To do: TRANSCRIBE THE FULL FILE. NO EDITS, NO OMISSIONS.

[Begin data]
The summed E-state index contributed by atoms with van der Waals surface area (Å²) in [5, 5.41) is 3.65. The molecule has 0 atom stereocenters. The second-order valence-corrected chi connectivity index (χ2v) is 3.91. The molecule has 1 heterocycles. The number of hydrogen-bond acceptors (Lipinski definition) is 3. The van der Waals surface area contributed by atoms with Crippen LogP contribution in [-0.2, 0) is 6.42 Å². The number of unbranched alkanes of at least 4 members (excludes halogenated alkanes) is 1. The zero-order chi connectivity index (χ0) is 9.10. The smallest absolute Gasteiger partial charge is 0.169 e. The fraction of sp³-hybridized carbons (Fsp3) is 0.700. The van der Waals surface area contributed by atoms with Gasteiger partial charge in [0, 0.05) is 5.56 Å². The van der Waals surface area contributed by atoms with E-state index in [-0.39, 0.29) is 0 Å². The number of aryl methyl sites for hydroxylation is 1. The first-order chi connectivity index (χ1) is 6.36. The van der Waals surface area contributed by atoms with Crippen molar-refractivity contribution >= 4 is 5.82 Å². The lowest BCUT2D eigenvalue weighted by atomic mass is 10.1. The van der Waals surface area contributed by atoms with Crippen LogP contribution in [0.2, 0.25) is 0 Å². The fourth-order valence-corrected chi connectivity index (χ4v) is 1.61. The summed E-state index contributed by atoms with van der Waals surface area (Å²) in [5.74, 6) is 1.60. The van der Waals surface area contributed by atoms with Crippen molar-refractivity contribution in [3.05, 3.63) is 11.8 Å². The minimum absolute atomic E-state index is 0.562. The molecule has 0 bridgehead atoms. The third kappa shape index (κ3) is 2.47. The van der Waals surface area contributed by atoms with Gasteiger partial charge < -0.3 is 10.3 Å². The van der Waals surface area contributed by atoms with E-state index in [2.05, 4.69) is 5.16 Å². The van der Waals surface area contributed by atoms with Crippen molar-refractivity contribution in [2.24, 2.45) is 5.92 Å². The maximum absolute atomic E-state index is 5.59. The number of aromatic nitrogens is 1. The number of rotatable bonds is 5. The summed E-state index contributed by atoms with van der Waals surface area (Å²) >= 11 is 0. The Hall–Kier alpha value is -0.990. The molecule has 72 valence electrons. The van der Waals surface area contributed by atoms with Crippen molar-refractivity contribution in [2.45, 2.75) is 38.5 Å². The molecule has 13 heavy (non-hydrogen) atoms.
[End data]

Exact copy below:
The summed E-state index contributed by atoms with van der Waals surface area (Å²) in [5, 5.41) is 3.65. The molecule has 0 atom stereocenters. The second-order valence-corrected chi connectivity index (χ2v) is 3.91. The molecule has 1 heterocycles. The number of hydrogen-bond acceptors (Lipinski definition) is 3. The van der Waals surface area contributed by atoms with Crippen LogP contribution in [-0.2, 0) is 6.42 Å². The number of unbranched alkanes of at least 4 members (excludes halogenated alkanes) is 1. The zero-order chi connectivity index (χ0) is 9.10. The smallest absolute Gasteiger partial charge is 0.169 e. The fraction of sp³-hybridized carbons (Fsp3) is 0.700. The van der Waals surface area contributed by atoms with Gasteiger partial charge in [0, 0.05) is 5.56 Å². The van der Waals surface area contributed by atoms with E-state index in [-0.39, 0.29) is 0 Å². The number of aryl methyl sites for hydroxylation is 1. The first-order chi connectivity index (χ1) is 6.36. The van der Waals surface area contributed by atoms with Crippen molar-refractivity contribution >= 4 is 5.82 Å². The lowest BCUT2D eigenvalue weighted by atomic mass is 10.1. The van der Waals surface area contributed by atoms with Crippen LogP contribution in [0.2, 0.25) is 0 Å². The fourth-order valence-corrected chi connectivity index (χ4v) is 1.61. The summed E-state index contributed by atoms with van der Waals surface area (Å²) in [5.74, 6) is 1.60. The van der Waals surface area contributed by atoms with Crippen molar-refractivity contribution in [3.05, 3.63) is 11.8 Å². The minimum absolute atomic E-state index is 0.562. The molecule has 0 bridgehead atoms. The third kappa shape index (κ3) is 2.47. The van der Waals surface area contributed by atoms with Gasteiger partial charge < -0.3 is 10.3 Å². The van der Waals surface area contributed by atoms with E-state index in [2.05, 4.69) is 5.16 Å². The van der Waals surface area contributed by atoms with Crippen molar-refractivity contribution in [2.24, 2.45) is 5.92 Å². The maximum absolute atomic E-state index is 5.59. The number of aromatic nitrogens is 1. The number of rotatable bonds is 5. The summed E-state index contributed by atoms with van der Waals surface area (Å²) >= 11 is 0. The Hall–Kier alpha value is -0.990. The molecule has 72 valence electrons. The van der Waals surface area contributed by atoms with Crippen molar-refractivity contribution in [2.45, 2.75) is 38.5 Å². The molecule has 13 heavy (non-hydrogen) atoms.